US vows to be more welcoming to visitors

Started by Newshound, April 26, 2006, 19:49:26

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Newshound

THE US has vowed to be more welcoming to foreign visitors after its share of international travel has plummeted 35% since 1992 to an all-time low - costing the economy $286 billion a year in lost revenue.

Washington rolled out a clutch of top-level government officials at last week's World Travel and Tourism Council annual Global Travel and Tourism summit, a move WTTC chairman Vincent Wolfington said showed the US means business when it says it must do more to facilitate the free-flow of travel and salvage its image overseas.

US secretary of homeland security Michael Chertoff said: "The US recognises we will damage ourselves if we don't distinguish between our large number of friends and small number of enemies."

Cannery Row Company chief executive Ted Cannery said: "For years, the US has taken tourism for granted - it's time we woke up."

US officials were vociferous in their call for a more welcoming policy and a more competitive approach to tourism. Travel Industry Association of America chairman Roger Dow pointed out the US is one of the few countries in the world with no minister for tourism.

"We're sending out mixed messages of warning and welcome," he said.

US chamber of commerce president Thomas Donohue said the US must move quickly to get over its paranoia. "Where business travel goes, leisure and luxury travel follows. Because of US immigration laws, if the business community want to do business with the Arabs, you have to go to London."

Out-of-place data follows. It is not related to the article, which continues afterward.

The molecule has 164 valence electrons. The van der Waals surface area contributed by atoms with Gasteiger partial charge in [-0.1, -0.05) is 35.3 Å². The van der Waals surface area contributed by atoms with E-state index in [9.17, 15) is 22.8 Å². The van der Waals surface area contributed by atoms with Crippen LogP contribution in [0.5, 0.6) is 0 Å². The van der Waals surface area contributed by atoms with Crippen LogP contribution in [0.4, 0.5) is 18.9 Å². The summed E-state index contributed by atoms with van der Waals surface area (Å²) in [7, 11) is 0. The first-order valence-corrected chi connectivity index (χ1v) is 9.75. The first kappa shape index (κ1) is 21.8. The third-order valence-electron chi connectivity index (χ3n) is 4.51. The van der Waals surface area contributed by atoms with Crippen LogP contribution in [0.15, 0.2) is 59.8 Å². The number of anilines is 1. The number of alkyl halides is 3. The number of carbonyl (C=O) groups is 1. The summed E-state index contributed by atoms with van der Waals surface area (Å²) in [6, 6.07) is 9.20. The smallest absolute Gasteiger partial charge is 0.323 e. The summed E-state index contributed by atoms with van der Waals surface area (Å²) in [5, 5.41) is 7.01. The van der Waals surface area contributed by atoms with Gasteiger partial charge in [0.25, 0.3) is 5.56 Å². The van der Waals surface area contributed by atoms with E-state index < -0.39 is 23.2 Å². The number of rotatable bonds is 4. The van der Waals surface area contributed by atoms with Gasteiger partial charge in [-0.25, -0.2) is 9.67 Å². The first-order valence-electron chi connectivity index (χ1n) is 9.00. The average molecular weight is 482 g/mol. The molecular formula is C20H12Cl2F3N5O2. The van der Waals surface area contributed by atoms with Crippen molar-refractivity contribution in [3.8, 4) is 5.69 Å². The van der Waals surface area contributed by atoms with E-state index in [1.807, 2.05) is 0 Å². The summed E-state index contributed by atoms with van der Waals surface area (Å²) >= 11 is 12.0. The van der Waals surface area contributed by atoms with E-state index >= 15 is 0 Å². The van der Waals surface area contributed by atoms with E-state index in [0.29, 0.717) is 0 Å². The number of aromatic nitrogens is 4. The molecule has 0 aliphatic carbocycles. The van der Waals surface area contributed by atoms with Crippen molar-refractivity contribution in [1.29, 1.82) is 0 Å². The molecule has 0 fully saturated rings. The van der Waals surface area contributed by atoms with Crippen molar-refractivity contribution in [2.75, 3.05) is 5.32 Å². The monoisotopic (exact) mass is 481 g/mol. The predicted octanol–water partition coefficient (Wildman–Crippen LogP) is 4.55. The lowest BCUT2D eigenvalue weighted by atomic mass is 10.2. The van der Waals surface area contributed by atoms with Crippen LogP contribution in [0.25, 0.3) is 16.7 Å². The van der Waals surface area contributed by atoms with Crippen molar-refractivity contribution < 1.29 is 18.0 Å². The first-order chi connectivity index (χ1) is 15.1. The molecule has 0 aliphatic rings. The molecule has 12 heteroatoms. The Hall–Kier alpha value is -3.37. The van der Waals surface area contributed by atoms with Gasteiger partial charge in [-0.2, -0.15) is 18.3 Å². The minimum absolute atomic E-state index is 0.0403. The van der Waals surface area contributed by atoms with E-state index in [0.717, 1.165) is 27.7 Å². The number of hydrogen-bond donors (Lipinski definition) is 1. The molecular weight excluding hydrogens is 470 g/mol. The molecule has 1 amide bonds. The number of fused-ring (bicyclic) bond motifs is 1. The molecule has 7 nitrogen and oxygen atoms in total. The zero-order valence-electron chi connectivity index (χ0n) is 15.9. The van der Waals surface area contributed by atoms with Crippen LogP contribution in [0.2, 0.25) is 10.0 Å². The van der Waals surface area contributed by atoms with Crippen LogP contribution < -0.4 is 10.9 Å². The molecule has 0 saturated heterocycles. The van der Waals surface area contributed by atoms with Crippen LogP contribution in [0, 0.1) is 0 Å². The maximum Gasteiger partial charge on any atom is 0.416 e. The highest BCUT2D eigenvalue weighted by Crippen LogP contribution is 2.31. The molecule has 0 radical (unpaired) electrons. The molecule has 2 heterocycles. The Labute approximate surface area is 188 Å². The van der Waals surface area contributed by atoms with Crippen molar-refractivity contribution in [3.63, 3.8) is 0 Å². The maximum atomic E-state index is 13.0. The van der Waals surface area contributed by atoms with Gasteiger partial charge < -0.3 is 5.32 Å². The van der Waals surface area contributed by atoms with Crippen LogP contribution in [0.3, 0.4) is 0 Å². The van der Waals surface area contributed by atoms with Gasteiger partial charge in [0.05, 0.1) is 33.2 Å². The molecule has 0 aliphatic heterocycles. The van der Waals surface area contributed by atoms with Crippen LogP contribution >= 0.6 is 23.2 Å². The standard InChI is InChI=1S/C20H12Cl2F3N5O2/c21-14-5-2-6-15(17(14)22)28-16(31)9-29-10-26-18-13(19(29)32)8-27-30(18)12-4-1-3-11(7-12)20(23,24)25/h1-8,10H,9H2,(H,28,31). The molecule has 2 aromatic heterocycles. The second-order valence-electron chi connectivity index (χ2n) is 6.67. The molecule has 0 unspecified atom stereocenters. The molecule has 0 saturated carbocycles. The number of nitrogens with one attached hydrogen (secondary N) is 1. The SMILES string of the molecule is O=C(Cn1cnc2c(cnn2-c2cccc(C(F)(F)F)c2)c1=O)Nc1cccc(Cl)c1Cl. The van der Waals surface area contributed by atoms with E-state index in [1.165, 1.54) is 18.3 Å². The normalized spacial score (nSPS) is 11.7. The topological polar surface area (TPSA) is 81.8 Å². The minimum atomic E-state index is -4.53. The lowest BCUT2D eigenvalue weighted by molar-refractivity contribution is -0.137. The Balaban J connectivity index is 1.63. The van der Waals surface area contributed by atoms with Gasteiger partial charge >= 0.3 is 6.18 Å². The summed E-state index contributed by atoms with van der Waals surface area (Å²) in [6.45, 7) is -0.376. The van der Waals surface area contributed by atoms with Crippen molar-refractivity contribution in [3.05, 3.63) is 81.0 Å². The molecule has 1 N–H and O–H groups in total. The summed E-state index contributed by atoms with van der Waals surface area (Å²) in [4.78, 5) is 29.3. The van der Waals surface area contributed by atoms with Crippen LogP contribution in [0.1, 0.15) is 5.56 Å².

Tim Zagat, chairman and chief executive of Zagat Survey, said it took the September 11, 2001 attacks to make retailers, museums and restaurateurs realise they were part of the tourism sector.

Walt Disney Parks and Resorts chairman Jay Rasulo said there is a need for a national tourism policy, coupled with a significant and sustainable marketing campaign. Tourism is one of the US's biggest industries but spending falls far behind the $60 million budget of Canada.


Jackiee

It would help if, on arrival in the US, the immigration people actually smiled at you instead of glowering.  This can make you feel very unwelcome as well as slightly intimidating.  

Opening a few more desks would also help.  On our last trip to New York there were only 4 out of approx 14 desks open.  They then closed one of these.  At least two huge plane loads of people had arrived at once.  Where's the logic in that?

Passengers who have been travelling for hours can do without both of the above.
Jackie

Keitht

quote:
Originally posted by Jackiee

It would help if, on arrival in the US, the immigration people actually smiled at you instead of glowering.  This can make you feel very unwelcome as well as slightly intimidating.  

Opening a few more desks would also help.  On our last trip to New York there were only 4 out of approx 14 desks open.  They then closed one of these.  At least two huge plane loads of people had arrived at once.  Where's the logic in that?

Passengers who have been travelling for hours can do without both of the above.



At least when we arrived in LA from Heathrow the security people were friendly and smiling.  They still only had 4 desks out of a dozen or more open though.

tonyg

Most folks enter the US from the Southwest, bypassing immigration completely. Maybe it was because of those sour faced officials.[;)]

Jackiee

It's not just the US mind you.  Our lot in the UK can give you the evil eye too.  The Spanish also leave a lot to be desired as well as many in the Caribbean.  Could it be the training they receive?  Hand picked because they're dour (pronounced dooor) as we would say in Scotland. [V]
Jackie

Boss Man

Just wait until you try Turkey. Damn those armed security staff look awfully p*ssed off.

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